We control our buckwheat provenance and supply chain directly, with dedicated milling and this non-cereal even has its own grindstone.
Did you know that to call it “buckwheat” is inaccurate? In reality, it is part of the Polygonaceae family, together with spinach and rhubarb and this is why it is gluten free.
A typically dark-coloured flour, it is used in many traditional recipes and is suitable for anyone suffering from gluten intolerance. It is perfect for cooking healthy foods. Even after grinding, buckwheat maintains a unique type of starch that takes longer to digest so if specifically recommended in diabetic diets. Given its dark colour, it also has significant levels of antioxidants.
A tip: how should it be used and how much should be used as it is gluten-free?
- In bread: it will be difficult to produce a traditional type of bread. The lack of gluten prevents water from “meshing” and turning the mixture into dough. You can add 10% to soft wheat flour or to other flours such as whole farro or organic einkorn wheat to vary your diet. If you want to make bread without wheat flour, use baking powder, making crackers, not loaves, as it will be easier to bake.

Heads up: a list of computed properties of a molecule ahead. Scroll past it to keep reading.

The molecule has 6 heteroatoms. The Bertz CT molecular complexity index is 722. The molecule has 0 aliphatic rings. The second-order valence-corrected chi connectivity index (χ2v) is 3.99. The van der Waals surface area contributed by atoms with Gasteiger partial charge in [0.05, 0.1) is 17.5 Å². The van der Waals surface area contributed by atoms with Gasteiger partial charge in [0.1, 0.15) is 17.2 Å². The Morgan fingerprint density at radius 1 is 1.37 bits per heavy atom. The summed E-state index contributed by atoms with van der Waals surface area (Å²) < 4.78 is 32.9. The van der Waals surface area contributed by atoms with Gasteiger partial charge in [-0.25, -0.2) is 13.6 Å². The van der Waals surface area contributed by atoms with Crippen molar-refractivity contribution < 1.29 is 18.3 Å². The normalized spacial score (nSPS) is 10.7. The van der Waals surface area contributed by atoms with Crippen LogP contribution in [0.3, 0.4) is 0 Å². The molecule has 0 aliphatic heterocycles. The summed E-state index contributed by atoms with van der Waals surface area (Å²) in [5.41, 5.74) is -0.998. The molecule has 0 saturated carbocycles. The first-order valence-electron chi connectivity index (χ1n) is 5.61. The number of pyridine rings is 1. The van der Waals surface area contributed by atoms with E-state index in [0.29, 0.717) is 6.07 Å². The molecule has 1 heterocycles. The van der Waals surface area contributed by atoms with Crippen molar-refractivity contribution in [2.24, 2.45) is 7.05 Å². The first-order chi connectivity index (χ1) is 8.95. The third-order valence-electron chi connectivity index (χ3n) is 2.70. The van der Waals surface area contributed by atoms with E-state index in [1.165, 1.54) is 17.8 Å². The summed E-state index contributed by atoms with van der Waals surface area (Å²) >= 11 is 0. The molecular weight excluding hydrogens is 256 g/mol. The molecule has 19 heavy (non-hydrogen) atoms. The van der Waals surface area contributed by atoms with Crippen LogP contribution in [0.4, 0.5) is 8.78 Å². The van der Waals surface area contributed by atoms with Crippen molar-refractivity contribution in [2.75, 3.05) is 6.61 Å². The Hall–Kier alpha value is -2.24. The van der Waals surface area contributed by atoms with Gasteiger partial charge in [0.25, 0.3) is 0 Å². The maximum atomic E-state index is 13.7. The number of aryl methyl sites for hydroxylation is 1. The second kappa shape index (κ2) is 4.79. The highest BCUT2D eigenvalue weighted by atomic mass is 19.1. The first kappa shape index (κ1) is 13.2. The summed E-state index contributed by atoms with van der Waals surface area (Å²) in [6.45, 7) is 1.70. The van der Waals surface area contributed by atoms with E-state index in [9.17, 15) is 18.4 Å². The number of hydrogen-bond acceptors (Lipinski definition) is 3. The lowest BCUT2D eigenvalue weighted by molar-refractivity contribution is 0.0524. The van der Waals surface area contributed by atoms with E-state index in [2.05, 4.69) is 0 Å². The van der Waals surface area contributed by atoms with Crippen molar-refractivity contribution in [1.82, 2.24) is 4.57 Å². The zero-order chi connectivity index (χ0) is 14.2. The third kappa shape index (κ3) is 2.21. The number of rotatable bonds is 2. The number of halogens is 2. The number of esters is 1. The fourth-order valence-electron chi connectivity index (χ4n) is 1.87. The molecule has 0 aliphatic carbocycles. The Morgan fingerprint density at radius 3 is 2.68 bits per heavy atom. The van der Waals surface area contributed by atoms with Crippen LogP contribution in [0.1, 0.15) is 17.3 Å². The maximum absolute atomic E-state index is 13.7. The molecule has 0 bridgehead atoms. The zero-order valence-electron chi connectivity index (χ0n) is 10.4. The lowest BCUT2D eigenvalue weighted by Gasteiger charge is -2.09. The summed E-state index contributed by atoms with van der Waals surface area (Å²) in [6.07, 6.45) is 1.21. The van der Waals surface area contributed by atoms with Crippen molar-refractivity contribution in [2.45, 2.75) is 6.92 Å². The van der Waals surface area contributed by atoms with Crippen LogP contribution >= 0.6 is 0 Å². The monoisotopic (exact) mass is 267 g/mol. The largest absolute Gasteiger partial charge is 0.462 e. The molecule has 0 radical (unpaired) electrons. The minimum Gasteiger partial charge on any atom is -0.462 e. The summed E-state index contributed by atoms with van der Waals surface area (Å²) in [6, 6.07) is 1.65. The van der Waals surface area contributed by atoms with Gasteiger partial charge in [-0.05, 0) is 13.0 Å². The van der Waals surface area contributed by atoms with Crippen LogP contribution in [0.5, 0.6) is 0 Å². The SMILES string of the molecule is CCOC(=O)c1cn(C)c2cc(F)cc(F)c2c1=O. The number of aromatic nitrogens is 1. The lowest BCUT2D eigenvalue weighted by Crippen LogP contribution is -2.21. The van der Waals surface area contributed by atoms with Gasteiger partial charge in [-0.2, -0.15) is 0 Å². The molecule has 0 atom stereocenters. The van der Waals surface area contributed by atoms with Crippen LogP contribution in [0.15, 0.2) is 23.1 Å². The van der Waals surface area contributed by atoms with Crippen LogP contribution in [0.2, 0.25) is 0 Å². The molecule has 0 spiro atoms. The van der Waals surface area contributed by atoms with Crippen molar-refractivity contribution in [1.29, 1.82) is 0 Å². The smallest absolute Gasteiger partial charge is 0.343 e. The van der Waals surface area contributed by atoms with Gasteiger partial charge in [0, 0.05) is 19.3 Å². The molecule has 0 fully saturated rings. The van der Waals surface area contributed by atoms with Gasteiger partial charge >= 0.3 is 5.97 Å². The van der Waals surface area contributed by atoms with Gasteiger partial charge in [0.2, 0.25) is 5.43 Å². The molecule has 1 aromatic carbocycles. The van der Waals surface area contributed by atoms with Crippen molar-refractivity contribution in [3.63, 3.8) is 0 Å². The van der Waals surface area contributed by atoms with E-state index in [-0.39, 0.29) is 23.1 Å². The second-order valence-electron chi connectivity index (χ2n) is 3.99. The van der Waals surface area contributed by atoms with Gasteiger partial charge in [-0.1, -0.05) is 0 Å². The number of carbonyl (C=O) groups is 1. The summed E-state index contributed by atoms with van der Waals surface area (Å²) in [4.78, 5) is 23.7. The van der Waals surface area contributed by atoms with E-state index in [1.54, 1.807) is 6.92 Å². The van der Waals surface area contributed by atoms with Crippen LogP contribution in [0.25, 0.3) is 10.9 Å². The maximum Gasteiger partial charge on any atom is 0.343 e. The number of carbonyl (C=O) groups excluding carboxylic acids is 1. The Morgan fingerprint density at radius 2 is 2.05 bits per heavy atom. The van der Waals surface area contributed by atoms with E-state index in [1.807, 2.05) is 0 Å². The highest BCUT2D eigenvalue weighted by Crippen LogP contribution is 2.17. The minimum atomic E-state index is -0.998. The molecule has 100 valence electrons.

- In sweet pastries: biscuits and tarts work well, even at 30–40%. Remember it has an excellent but strong taste, so best use small amounts to start with. Mix it with Type 1 soft wheat flour and you will achieve a decent dough for tarts. For cakes, our advice is to use the mixture that includes super semi-whole wheat flour to make a tall, fluffy cake.
Here is a recipe suggestion from our blog!
Buckwheat crepes with chestnut cream.
Knowledge of food is poor. Less than 35% of Italians know the difference between soft and durum wheat, but more than 60% know what an Automatic Break System (ABS) is, because people selling cars explain what an ABS is, while those who sell food fail to explain anything.
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